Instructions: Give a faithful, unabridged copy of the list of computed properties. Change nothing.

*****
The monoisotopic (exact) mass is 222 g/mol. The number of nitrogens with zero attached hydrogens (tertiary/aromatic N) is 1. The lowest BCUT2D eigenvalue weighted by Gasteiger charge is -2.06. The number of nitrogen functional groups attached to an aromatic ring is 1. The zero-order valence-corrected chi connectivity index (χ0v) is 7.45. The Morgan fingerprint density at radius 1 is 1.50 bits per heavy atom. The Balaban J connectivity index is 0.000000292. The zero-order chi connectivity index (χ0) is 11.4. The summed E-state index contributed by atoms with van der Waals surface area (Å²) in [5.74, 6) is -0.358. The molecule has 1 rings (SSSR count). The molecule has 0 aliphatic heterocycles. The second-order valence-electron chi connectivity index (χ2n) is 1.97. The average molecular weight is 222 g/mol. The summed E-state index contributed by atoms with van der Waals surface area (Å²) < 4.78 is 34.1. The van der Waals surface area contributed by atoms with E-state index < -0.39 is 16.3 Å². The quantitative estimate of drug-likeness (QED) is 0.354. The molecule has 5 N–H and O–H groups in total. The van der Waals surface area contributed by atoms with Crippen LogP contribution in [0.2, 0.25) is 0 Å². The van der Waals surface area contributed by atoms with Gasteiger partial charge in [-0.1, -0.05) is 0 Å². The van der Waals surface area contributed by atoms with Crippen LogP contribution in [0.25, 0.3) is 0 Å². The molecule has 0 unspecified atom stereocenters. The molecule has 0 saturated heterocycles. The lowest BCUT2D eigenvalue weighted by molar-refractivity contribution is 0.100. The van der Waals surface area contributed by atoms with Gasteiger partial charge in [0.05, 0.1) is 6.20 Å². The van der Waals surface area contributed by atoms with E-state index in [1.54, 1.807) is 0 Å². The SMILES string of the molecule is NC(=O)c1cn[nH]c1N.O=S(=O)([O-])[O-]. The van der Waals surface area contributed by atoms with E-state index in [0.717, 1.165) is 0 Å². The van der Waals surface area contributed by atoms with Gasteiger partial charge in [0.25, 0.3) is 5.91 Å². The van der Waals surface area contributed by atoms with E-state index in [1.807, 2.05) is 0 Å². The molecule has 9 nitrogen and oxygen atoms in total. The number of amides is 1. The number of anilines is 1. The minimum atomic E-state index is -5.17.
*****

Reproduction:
The monoisotopic (exact) mass is 222 g/mol. The number of nitrogens with zero attached hydrogens (tertiary/aromatic N) is 1. The lowest BCUT2D eigenvalue weighted by Gasteiger charge is -2.06. The number of nitrogen functional groups attached to an aromatic ring is 1. The zero-order valence-corrected chi connectivity index (χ0v) is 7.45. The Morgan fingerprint density at radius 1 is 1.50 bits per heavy atom. The Balaban J connectivity index is 0.000000292. The zero-order chi connectivity index (χ0) is 11.4. The summed E-state index contributed by atoms with van der Waals surface area (Å²) in [5.74, 6) is -0.358. The molecule has 1 rings (SSSR count). The molecule has 0 aliphatic heterocycles. The second-order valence-electron chi connectivity index (χ2n) is 1.97. The average molecular weight is 222 g/mol. The summed E-state index contributed by atoms with van der Waals surface area (Å²) < 4.78 is 34.1. The van der Waals surface area contributed by atoms with E-state index < -0.39 is 16.3 Å². The quantitative estimate of drug-likeness (QED) is 0.354. The molecule has 5 N–H and O–H groups in total. The van der Waals surface area contributed by atoms with Crippen LogP contribution in [0.2, 0.25) is 0 Å². The van der Waals surface area contributed by atoms with Gasteiger partial charge in [-0.1, -0.05) is 0 Å². The van der Waals surface area contributed by atoms with Crippen LogP contribution in [0.25, 0.3) is 0 Å². The molecule has 0 unspecified atom stereocenters. The molecule has 0 saturated heterocycles. The lowest BCUT2D eigenvalue weighted by molar-refractivity contribution is 0.100. The van der Waals surface area contributed by atoms with Gasteiger partial charge in [0.05, 0.1) is 6.20 Å². The van der Waals surface area contributed by atoms with E-state index in [1.54, 1.807) is 0 Å². The SMILES string of the molecule is NC(=O)c1cn[nH]c1N.O=S(=O)([O-])[O-]. The van der Waals surface area contributed by atoms with E-state index in [0.717, 1.165) is 0 Å². The van der Waals surface area contributed by atoms with Gasteiger partial charge in [0.25, 0.3) is 5.91 Å². The van der Waals surface area contributed by atoms with E-state index in [1.807, 2.05) is 0 Å². The molecule has 9 nitrogen and oxygen atoms in total. The number of amides is 1. The number of anilines is 1. The minimum atomic E-state index is -5.17.